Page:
By James A. McGowan
The mythical Moses of the Underground Railroad, Harriet Tubman was once a fiery and tenacious abolitionist who prepared and led African American army operations deep within the Confederacy. Harriet Tubman: A Biography relates the lifestyles tale of this striking lady, status as a testomony to her tenacity, force, intelligence, and courage.In telling the extraordinary tale of Tubman's lifestyles, the biography examines her early years as Araminta Ross (her delivery name), her get away from slavery, her actions as an Underground Railroad conductor, her involvement within the Civil warfare, and her function as a champion of women's rights. The publication locations its heroine within the vast context of her time and the pursuits within which she used to be concerned, and the narrative shifts among the contextual and the private to provide the reader a powerful realizing of Tubman as a girl who used to be formed via, and helped to form, the time within which she lived.
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Extra resources for Harriet Tubman: A Biography (Greenwood Biographies)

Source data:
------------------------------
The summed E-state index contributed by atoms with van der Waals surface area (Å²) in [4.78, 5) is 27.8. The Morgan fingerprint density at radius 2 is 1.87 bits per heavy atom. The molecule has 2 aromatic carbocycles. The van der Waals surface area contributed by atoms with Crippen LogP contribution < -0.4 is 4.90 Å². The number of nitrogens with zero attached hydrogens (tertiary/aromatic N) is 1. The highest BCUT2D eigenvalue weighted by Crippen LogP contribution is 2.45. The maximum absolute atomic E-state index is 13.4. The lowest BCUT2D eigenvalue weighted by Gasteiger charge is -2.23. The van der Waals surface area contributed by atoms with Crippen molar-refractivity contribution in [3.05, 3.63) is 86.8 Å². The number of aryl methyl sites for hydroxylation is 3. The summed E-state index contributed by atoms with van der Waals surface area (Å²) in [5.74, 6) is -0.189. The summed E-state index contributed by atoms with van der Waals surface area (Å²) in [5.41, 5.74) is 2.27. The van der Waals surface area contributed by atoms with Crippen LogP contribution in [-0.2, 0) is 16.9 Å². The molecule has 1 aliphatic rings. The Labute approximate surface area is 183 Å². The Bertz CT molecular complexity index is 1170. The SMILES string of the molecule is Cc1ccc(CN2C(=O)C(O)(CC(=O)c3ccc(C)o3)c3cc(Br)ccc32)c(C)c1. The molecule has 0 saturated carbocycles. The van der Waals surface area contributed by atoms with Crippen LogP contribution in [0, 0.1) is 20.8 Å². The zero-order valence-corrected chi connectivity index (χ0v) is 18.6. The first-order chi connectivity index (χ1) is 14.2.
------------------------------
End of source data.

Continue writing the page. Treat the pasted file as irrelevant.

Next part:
Her guilt was more reflective of a desire to be faithful to God and His will, and not yield to a sinful desire for revenge. Ironically, Brodess’s death increased the likelihood of Harriet being sold. His widow, Eliza, needed to pay off her deceased husband’s many debts and planned to sell the family’s remaining slaves. 20 “There was one of two things I had a right to—liberty or death,” she explained later. ”21 On September 17, 1849, Harriet and her two brothers, Ben and Henry, escaped from slavery.
As a result, Catherine Clinton contends that Tubman’s birth date was 1820, the same date recorded on her gravestone; see Catherine Clinton, Harriet Tubman: The Road to Freedom (New York: Little, Brown, 2004), 4. Kate Larson, on the other hand, argues that 1822 was the year of Tubman’s birth, based on a midwife payment and several other historical documents; see Kate Clifford Larson, Bound for the Promised Land: Harriet Tubman, Portrait of an American Hero (New York: Ballantine Books, 2004), 16.
Clinton, Road to Freedom, 13; Larson, Bound for the Promised Land, 33–34. 15. a. James Seward) quoted in Drew, The Refugee, 27. 16. , John Seward) in Drew, The Refugee, 27. 17. Larson, Bound for the Promised Land, 37. 18. James Oliver Horton and Lois E. Horton, Slavery and the Making of America (New York: Oxford University Press, 2005), 98–99. 19. See Kenneth M. Stampp, The Peculiar Institution: Slavery in the Antebellum South (New York: Viking, 1956), 4–6; Eugene Genovese, Roll Jordan, Roll: The World the Slaveholders Made (New York: Pantheon, 1974); and Horton, Slavery and the Making of America, 47–84.